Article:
At any rate, this St. Patrick’s Day tradition is alive and well. It’s something that I do on a small scale with my kids by making green pancakes for breakfast. If you are looking for a sweet treat, try this Shamrock Frozen Hot Chocolate (it’s super yummy!).
Irish Soda Bread
A St. Patrick’s Day tradition in my house is Irish soda bread, it’s quite honestly my favorite food tradition for the holiday. In Ireland, soda bread is an everyday bread that is baked without sugar and usually with whole wheat flour. Baking soda reacts with the acidic buttermilk causing it to rise instantly, without kneading or yeast. It tastes amazing and is great with gravy, soup, or even warm with butter.
This is the most famous of the St. Patrick’s Day traditions. Wearing green on the 17th of March has become a worldwide tradition. I did an entire post on why we wear green for St. Patrick’s Day, so this is just a quick overview. You can find the full post here if you want more information.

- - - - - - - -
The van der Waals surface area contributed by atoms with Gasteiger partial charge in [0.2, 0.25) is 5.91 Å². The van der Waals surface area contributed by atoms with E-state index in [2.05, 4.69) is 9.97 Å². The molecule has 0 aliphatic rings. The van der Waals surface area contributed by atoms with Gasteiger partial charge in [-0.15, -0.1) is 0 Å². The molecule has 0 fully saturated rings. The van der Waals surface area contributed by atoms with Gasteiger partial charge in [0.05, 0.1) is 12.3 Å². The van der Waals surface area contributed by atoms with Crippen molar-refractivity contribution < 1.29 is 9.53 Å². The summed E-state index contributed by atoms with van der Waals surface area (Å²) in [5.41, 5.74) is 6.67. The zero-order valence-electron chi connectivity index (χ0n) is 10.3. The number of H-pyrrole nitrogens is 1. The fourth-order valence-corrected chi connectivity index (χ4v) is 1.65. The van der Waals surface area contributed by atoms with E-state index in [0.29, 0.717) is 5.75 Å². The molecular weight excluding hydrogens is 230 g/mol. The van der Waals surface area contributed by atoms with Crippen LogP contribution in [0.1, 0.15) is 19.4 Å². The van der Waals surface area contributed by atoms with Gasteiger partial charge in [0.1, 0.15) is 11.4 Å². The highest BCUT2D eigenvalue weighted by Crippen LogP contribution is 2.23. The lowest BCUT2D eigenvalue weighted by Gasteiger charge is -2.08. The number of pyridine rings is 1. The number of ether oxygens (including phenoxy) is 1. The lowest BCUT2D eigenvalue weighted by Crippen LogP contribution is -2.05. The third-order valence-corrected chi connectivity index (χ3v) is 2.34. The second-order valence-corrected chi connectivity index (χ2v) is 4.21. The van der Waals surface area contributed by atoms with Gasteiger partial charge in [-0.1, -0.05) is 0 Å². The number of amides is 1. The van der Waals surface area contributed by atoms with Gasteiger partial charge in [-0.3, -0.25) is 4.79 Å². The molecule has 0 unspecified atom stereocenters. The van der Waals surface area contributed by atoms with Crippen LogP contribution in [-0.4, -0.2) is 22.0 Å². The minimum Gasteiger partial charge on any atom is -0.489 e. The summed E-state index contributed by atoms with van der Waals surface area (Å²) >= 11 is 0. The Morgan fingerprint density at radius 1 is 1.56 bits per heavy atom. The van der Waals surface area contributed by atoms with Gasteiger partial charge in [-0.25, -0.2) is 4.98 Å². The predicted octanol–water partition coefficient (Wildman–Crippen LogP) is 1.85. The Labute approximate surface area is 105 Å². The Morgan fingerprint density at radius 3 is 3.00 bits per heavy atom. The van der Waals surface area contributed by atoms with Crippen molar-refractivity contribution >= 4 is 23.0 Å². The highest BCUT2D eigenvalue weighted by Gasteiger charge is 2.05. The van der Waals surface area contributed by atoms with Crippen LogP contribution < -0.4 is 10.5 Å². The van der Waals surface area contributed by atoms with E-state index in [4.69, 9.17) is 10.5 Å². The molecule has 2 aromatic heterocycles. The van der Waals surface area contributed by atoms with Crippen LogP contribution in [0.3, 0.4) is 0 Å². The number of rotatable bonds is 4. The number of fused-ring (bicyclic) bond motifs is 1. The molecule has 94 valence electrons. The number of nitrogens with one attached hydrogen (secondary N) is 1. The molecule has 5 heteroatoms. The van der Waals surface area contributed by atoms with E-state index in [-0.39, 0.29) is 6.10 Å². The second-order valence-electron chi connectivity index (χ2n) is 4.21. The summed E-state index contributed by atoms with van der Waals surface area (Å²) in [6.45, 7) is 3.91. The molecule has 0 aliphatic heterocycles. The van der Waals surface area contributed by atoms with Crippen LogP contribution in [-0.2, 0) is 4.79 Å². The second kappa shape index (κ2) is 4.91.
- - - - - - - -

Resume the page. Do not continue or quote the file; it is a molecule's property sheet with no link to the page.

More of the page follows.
Originally green was worn to symbolize the conversion to Catholicism. A popular phrase of the time was “wearing the green” which referenced wearing shamrocks pinned to your clothes. Over the years the phrase became re-interpreted to mean literally wearing green. In some traditions green is worn to hide from the fair folk and leprechauns. Green has come to symbolize Ireland’s lush landscape and is the unofficial national color.
The most painful of the St. Patrick’s Day traditions, in my mind, is the pinch. People who are caught not wearing green on the holiday by their friends are to receive a pinch. If you are pinched mistakenly, you have the right to pinch (or in the case of my early school memories, punch) the offending person back.